All publications by tag «CHINA»
China is a huge opportunity and a priority market for Azerbaijan. More than 50 agreements have been signed between the two countries so far. Azerbaijan Export and Investment Promotion Foundation has recently opened a representative office in China to support and encourage relations between the two countries' businessmen, as well as expand Azerbaijan's exports to the Chinese market and attract China's leading investment funds to the Azerbaijan economy.
Energy giant is set to begin selling its offshore-China assets this month, the latest in a series of divestments in Asia. The company is looking to raise up to $10 billion globally from asset sales, a big chunk of which will come from its Asian upstream operations, as part of a broader effort to cut costs and adapt to an environment of lower oil prices.
The Philippines relies overwhelmingly on imports to fuel its fast-growing economy. That reliance will grow further in a few years when the main source of domestic natural gas runs out, so the clock is ticking for it to develop offshore fields that China shows no sign of loosening its grip on.
After half a year of strong oil price rises, Asian crude demand is slowing and by some measures falling, and many market participants suspect it is not just a cyclical phenomenon, but also a product of more permanent structural changes.
The Association of Southeast Asian Nations’ 10 fast-growing members, with a combined $2.6 trillion economy, dire energy needs and rising military budgets, are a prime market for Russia’s top exports: hydrocarbons, energy technology and weapons.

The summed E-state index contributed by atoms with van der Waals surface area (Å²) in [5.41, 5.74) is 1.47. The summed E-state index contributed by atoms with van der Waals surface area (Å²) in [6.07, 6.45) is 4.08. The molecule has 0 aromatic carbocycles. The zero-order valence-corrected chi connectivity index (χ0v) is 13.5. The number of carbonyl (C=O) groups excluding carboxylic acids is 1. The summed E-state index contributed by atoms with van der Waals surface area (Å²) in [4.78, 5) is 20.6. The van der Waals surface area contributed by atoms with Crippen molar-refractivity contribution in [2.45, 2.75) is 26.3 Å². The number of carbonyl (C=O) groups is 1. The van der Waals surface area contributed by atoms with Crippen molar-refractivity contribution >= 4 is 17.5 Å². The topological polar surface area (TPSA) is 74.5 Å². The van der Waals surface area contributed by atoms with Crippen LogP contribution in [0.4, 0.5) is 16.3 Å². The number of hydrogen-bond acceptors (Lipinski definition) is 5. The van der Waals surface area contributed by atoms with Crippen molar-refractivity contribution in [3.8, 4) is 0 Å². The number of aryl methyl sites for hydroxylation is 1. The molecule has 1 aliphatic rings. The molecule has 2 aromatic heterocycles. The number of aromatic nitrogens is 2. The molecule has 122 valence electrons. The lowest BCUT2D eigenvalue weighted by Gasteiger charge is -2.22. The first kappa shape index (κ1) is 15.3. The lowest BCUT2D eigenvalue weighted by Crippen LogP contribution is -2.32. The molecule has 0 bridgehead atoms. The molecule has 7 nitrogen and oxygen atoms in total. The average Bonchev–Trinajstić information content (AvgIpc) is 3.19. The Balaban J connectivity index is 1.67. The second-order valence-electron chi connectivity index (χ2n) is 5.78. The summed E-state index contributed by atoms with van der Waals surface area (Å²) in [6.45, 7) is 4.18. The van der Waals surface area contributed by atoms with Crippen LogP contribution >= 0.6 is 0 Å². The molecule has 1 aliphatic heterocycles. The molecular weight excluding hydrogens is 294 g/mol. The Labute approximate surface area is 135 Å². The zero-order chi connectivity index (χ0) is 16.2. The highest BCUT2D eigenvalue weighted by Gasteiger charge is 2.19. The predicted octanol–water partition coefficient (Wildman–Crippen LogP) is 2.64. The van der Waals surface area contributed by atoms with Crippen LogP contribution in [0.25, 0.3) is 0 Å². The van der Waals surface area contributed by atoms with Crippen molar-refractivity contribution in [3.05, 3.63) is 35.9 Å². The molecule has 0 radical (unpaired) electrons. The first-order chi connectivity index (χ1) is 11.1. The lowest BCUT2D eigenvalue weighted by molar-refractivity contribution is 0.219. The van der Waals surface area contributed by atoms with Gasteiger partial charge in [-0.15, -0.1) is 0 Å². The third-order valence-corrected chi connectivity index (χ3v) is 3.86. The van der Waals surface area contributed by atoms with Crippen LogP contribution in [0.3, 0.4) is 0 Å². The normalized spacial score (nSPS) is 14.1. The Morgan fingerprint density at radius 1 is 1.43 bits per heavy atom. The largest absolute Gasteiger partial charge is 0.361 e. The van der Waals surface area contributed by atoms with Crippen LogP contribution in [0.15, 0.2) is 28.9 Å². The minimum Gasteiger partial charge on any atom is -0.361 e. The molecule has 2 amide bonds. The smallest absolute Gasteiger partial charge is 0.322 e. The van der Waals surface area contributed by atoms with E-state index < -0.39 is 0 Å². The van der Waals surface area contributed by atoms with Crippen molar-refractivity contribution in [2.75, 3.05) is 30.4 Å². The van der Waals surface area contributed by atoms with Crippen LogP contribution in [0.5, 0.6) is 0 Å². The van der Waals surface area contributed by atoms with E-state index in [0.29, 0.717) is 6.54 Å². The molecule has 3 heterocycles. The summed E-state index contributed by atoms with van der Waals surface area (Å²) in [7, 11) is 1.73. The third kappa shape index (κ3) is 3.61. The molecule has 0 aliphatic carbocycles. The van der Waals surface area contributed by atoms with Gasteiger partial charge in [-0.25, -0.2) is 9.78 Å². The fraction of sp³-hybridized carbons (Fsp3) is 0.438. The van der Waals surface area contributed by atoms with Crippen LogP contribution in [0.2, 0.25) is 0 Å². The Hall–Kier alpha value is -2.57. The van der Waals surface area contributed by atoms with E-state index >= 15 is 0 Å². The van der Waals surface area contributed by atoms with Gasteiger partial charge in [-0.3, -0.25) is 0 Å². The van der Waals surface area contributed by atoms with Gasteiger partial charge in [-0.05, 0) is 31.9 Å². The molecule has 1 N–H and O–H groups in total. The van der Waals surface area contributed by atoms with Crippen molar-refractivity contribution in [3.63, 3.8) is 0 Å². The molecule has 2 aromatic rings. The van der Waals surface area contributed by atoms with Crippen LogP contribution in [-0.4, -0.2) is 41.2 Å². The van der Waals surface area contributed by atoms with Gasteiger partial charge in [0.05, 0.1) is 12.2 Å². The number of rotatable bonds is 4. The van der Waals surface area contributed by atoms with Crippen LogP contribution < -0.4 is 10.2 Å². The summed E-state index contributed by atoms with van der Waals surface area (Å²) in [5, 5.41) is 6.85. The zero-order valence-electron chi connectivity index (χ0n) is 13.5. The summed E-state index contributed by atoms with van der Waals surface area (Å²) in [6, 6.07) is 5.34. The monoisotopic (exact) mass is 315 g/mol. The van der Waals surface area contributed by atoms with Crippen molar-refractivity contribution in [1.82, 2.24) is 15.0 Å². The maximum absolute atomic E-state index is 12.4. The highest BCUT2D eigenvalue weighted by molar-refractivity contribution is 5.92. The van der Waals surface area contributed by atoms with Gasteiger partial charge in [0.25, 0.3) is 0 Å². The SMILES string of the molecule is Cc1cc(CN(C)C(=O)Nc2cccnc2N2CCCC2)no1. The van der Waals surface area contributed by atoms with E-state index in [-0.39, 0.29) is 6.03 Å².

About $5 trillion in ship-borne trade passes every year though the energy-rich, strategic waters of the South China Sea, where China's territorial claims overlap in parts with Vietnam, the Philippines, Malaysia, Brunei and Taiwan.
China and Saudi Arabia discussed growth prospects and areas of cooperation and found mutual interests in crude oil storage, logistics, infrastructure, industrial development, mining, technology, energy, renewables and sovereign wealth funds, according to the ministry statement.
"Memorandum of understandings (MoUs) worth over $80 billion to be spent on investments in oil and gas infrastructure, pipelines, refineries, power, facility refurbishments and upstream have been signed with Chinese companies,"
"On the issue of territory and disputes over maritime delineation, China does not accept any dispute resolution from a third party and does not accept any dispute resolution forced on China."
The Chinese, through a statement by the Foreign Ministry last Sunday, said the two countries “have overlapping claims for maritime rights and interest.”